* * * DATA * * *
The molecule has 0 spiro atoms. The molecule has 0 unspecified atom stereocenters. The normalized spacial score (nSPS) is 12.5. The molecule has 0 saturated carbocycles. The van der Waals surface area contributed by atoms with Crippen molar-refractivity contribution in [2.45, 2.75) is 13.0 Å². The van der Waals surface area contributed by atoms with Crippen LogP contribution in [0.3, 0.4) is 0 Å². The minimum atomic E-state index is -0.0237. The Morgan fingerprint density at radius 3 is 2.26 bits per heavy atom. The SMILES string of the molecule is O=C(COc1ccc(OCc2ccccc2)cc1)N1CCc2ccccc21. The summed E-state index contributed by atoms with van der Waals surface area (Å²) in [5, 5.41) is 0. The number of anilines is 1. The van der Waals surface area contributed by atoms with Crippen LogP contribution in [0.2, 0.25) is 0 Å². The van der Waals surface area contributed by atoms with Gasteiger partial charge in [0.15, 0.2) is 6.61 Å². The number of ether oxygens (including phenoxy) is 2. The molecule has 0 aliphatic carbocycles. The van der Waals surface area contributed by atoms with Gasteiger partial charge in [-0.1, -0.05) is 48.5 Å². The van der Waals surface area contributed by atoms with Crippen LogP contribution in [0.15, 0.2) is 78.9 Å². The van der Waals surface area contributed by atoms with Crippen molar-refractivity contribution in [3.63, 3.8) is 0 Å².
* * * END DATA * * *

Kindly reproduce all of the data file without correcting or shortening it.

The molecule has 0 spiro atoms. The molecule has 0 unspecified atom stereocenters. The normalized spacial score (nSPS) is 12.5. The molecule has 0 saturated carbocycles. The van der Waals surface area contributed by atoms with Crippen molar-refractivity contribution in [2.45, 2.75) is 13.0 Å². The van der Waals surface area contributed by atoms with Crippen LogP contribution in [0.3, 0.4) is 0 Å². The minimum atomic E-state index is -0.0237. The Morgan fingerprint density at radius 3 is 2.26 bits per heavy atom. The SMILES string of the molecule is O=C(COc1ccc(OCc2ccccc2)cc1)N1CCc2ccccc21. The summed E-state index contributed by atoms with van der Waals surface area (Å²) in [5, 5.41) is 0. The number of anilines is 1. The van der Waals surface area contributed by atoms with Crippen LogP contribution in [0.2, 0.25) is 0 Å². The van der Waals surface area contributed by atoms with Gasteiger partial charge in [0.15, 0.2) is 6.61 Å². The number of ether oxygens (including phenoxy) is 2. The molecule has 0 aliphatic carbocycles. The van der Waals surface area contributed by atoms with Gasteiger partial charge in [-0.1, -0.05) is 48.5 Å². The van der Waals surface area contributed by atoms with Crippen LogP contribution in [0.15, 0.2) is 78.9 Å². The van der Waals surface area contributed by atoms with Crippen molar-refractivity contribution in [3.63, 3.8) is 0 Å².